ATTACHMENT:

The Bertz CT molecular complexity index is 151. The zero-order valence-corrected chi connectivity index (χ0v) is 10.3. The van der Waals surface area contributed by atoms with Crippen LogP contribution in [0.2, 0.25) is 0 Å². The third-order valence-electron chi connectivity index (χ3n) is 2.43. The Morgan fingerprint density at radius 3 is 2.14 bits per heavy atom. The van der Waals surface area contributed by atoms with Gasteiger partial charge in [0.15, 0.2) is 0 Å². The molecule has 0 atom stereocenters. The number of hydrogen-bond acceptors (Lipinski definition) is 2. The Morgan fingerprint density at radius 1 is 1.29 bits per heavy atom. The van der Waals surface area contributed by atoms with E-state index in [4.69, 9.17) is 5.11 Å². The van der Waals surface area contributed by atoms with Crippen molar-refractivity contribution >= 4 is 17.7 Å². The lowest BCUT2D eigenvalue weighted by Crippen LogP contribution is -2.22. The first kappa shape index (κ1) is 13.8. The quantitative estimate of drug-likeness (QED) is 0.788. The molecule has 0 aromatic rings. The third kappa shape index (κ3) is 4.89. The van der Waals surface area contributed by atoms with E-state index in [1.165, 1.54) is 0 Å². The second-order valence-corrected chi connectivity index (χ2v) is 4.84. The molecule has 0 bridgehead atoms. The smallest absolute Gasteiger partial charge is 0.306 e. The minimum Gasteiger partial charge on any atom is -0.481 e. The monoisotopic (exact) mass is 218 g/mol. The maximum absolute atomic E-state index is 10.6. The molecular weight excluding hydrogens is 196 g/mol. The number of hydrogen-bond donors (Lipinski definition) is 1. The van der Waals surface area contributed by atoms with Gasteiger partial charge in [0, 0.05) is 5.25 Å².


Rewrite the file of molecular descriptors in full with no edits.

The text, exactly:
The Bertz CT molecular complexity index is 151. The zero-order valence-corrected chi connectivity index (χ0v) is 10.3. The van der Waals surface area contributed by atoms with Crippen LogP contribution in [0.2, 0.25) is 0 Å². The third-order valence-electron chi connectivity index (χ3n) is 2.43. The Morgan fingerprint density at radius 3 is 2.14 bits per heavy atom. The van der Waals surface area contributed by atoms with Gasteiger partial charge in [0.15, 0.2) is 0 Å². The molecule has 0 atom stereocenters. The number of hydrogen-bond acceptors (Lipinski definition) is 2. The Morgan fingerprint density at radius 1 is 1.29 bits per heavy atom. The van der Waals surface area contributed by atoms with E-state index in [4.69, 9.17) is 5.11 Å². The van der Waals surface area contributed by atoms with Crippen molar-refractivity contribution >= 4 is 17.7 Å². The lowest BCUT2D eigenvalue weighted by Crippen LogP contribution is -2.22. The first kappa shape index (κ1) is 13.8. The quantitative estimate of drug-likeness (QED) is 0.788. The molecule has 0 aromatic rings. The third kappa shape index (κ3) is 4.89. The van der Waals surface area contributed by atoms with E-state index in [1.165, 1.54) is 0 Å². The second-order valence-corrected chi connectivity index (χ2v) is 4.84. The molecule has 0 bridgehead atoms. The smallest absolute Gasteiger partial charge is 0.306 e. The minimum Gasteiger partial charge on any atom is -0.481 e. The monoisotopic (exact) mass is 218 g/mol. The maximum absolute atomic E-state index is 10.6. The molecular weight excluding hydrogens is 196 g/mol. The number of hydrogen-bond donors (Lipinski definition) is 1. The van der Waals surface area contributed by atoms with Gasteiger partial charge in [0, 0.05) is 5.25 Å².